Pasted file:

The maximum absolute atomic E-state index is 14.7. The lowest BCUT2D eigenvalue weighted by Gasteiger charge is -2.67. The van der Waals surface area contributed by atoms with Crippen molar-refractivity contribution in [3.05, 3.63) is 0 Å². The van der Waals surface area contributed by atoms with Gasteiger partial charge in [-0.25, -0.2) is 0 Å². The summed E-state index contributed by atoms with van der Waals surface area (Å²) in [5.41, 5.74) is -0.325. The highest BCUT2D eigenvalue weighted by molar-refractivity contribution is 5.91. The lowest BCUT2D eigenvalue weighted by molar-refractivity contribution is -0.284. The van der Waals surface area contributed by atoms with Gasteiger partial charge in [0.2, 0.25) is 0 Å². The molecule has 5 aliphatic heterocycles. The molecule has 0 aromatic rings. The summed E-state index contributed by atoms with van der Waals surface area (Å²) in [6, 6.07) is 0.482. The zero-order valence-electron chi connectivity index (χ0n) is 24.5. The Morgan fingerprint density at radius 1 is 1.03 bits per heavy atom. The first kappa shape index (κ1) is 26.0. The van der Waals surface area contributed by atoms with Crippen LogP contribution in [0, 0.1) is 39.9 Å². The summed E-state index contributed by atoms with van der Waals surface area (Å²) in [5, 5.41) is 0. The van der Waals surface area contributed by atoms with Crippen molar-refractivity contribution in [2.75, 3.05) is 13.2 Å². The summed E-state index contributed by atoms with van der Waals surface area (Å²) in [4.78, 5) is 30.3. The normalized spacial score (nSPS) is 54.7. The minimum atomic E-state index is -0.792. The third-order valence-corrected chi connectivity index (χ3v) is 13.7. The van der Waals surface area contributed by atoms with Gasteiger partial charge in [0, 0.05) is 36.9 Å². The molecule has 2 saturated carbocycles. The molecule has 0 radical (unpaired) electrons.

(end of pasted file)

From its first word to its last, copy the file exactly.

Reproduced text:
The maximum absolute atomic E-state index is 14.7. The lowest BCUT2D eigenvalue weighted by Gasteiger charge is -2.67. The van der Waals surface area contributed by atoms with Crippen molar-refractivity contribution in [3.05, 3.63) is 0 Å². The van der Waals surface area contributed by atoms with Gasteiger partial charge in [-0.25, -0.2) is 0 Å². The summed E-state index contributed by atoms with van der Waals surface area (Å²) in [5.41, 5.74) is -0.325. The highest BCUT2D eigenvalue weighted by molar-refractivity contribution is 5.91. The lowest BCUT2D eigenvalue weighted by molar-refractivity contribution is -0.284. The van der Waals surface area contributed by atoms with Gasteiger partial charge in [0.2, 0.25) is 0 Å². The molecule has 5 aliphatic heterocycles. The molecule has 0 aromatic rings. The summed E-state index contributed by atoms with van der Waals surface area (Å²) in [6, 6.07) is 0.482. The zero-order valence-electron chi connectivity index (χ0n) is 24.5. The Morgan fingerprint density at radius 1 is 1.03 bits per heavy atom. The first kappa shape index (κ1) is 26.0. The van der Waals surface area contributed by atoms with Crippen LogP contribution in [0, 0.1) is 39.9 Å². The summed E-state index contributed by atoms with van der Waals surface area (Å²) in [5, 5.41) is 0. The van der Waals surface area contributed by atoms with Crippen molar-refractivity contribution in [2.75, 3.05) is 13.2 Å². The summed E-state index contributed by atoms with van der Waals surface area (Å²) in [4.78, 5) is 30.3. The normalized spacial score (nSPS) is 54.7. The minimum atomic E-state index is -0.792. The third-order valence-corrected chi connectivity index (χ3v) is 13.7. The van der Waals surface area contributed by atoms with Gasteiger partial charge in [0, 0.05) is 36.9 Å². The molecule has 2 saturated carbocycles. The molecule has 0 radical (unpaired) electrons.